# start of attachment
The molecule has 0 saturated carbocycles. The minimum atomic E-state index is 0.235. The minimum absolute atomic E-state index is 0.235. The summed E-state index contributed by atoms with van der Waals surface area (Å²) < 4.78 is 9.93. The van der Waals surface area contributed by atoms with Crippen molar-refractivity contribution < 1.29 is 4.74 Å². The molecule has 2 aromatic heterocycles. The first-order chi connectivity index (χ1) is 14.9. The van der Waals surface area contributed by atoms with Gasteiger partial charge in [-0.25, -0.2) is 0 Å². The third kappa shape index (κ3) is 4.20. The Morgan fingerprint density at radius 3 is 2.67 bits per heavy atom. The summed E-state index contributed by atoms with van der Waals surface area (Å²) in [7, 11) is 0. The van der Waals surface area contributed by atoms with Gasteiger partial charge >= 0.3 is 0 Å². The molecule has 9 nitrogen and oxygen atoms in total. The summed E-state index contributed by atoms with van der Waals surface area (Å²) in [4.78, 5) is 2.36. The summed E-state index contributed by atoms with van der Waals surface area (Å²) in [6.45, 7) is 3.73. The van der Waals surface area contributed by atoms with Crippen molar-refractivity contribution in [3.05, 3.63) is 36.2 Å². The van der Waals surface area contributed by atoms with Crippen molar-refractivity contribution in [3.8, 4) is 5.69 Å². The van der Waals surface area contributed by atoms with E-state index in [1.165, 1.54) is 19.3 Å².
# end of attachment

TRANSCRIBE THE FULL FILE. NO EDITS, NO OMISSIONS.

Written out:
The molecule has 0 saturated carbocycles. The minimum atomic E-state index is 0.235. The minimum absolute atomic E-state index is 0.235. The summed E-state index contributed by atoms with van der Waals surface area (Å²) < 4.78 is 9.93. The van der Waals surface area contributed by atoms with Crippen molar-refractivity contribution < 1.29 is 4.74 Å². The molecule has 2 aromatic heterocycles. The first-order chi connectivity index (χ1) is 14.9. The van der Waals surface area contributed by atoms with Gasteiger partial charge in [-0.25, -0.2) is 0 Å². The third kappa shape index (κ3) is 4.20. The Morgan fingerprint density at radius 3 is 2.67 bits per heavy atom. The summed E-state index contributed by atoms with van der Waals surface area (Å²) in [7, 11) is 0. The van der Waals surface area contributed by atoms with Gasteiger partial charge >= 0.3 is 0 Å². The molecule has 9 nitrogen and oxygen atoms in total. The summed E-state index contributed by atoms with van der Waals surface area (Å²) in [4.78, 5) is 2.36. The summed E-state index contributed by atoms with van der Waals surface area (Å²) in [6.45, 7) is 3.73. The van der Waals surface area contributed by atoms with Crippen molar-refractivity contribution in [3.05, 3.63) is 36.2 Å². The van der Waals surface area contributed by atoms with Crippen molar-refractivity contribution in [3.8, 4) is 5.69 Å². The van der Waals surface area contributed by atoms with E-state index in [1.165, 1.54) is 19.3 Å².